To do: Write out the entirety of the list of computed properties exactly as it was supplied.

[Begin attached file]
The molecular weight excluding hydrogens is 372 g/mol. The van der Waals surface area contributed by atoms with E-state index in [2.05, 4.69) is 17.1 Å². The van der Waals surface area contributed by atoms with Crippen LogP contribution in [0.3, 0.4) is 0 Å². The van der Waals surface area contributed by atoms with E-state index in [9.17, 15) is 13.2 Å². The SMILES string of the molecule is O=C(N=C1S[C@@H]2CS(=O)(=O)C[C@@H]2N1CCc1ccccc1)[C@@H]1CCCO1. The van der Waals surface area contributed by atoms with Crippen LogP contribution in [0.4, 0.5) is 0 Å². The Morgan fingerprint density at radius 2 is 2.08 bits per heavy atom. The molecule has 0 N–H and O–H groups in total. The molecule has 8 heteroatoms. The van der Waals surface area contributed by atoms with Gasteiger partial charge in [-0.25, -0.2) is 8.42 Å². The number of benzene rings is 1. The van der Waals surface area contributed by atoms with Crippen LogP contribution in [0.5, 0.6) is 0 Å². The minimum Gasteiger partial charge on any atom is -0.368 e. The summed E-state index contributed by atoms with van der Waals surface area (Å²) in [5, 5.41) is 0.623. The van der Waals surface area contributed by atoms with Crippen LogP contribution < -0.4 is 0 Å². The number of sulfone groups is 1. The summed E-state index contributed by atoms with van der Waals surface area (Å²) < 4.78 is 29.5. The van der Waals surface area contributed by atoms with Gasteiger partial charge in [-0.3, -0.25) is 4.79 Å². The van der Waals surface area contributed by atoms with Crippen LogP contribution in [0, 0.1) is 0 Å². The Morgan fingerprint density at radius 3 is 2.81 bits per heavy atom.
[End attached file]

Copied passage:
The molecular weight excluding hydrogens is 372 g/mol. The van der Waals surface area contributed by atoms with E-state index in [2.05, 4.69) is 17.1 Å². The van der Waals surface area contributed by atoms with Crippen LogP contribution in [0.3, 0.4) is 0 Å². The van der Waals surface area contributed by atoms with E-state index in [9.17, 15) is 13.2 Å². The SMILES string of the molecule is O=C(N=C1S[C@@H]2CS(=O)(=O)C[C@@H]2N1CCc1ccccc1)[C@@H]1CCCO1. The van der Waals surface area contributed by atoms with Crippen LogP contribution in [0.4, 0.5) is 0 Å². The Morgan fingerprint density at radius 2 is 2.08 bits per heavy atom. The molecule has 0 N–H and O–H groups in total. The molecule has 8 heteroatoms. The van der Waals surface area contributed by atoms with Gasteiger partial charge in [-0.25, -0.2) is 8.42 Å². The number of benzene rings is 1. The van der Waals surface area contributed by atoms with Crippen LogP contribution in [0.5, 0.6) is 0 Å². The minimum Gasteiger partial charge on any atom is -0.368 e. The summed E-state index contributed by atoms with van der Waals surface area (Å²) in [5, 5.41) is 0.623. The van der Waals surface area contributed by atoms with Crippen LogP contribution < -0.4 is 0 Å². The number of sulfone groups is 1. The summed E-state index contributed by atoms with van der Waals surface area (Å²) < 4.78 is 29.5. The van der Waals surface area contributed by atoms with Gasteiger partial charge in [-0.3, -0.25) is 4.79 Å². The van der Waals surface area contributed by atoms with Crippen LogP contribution in [0, 0.1) is 0 Å². The Morgan fingerprint density at radius 3 is 2.81 bits per heavy atom.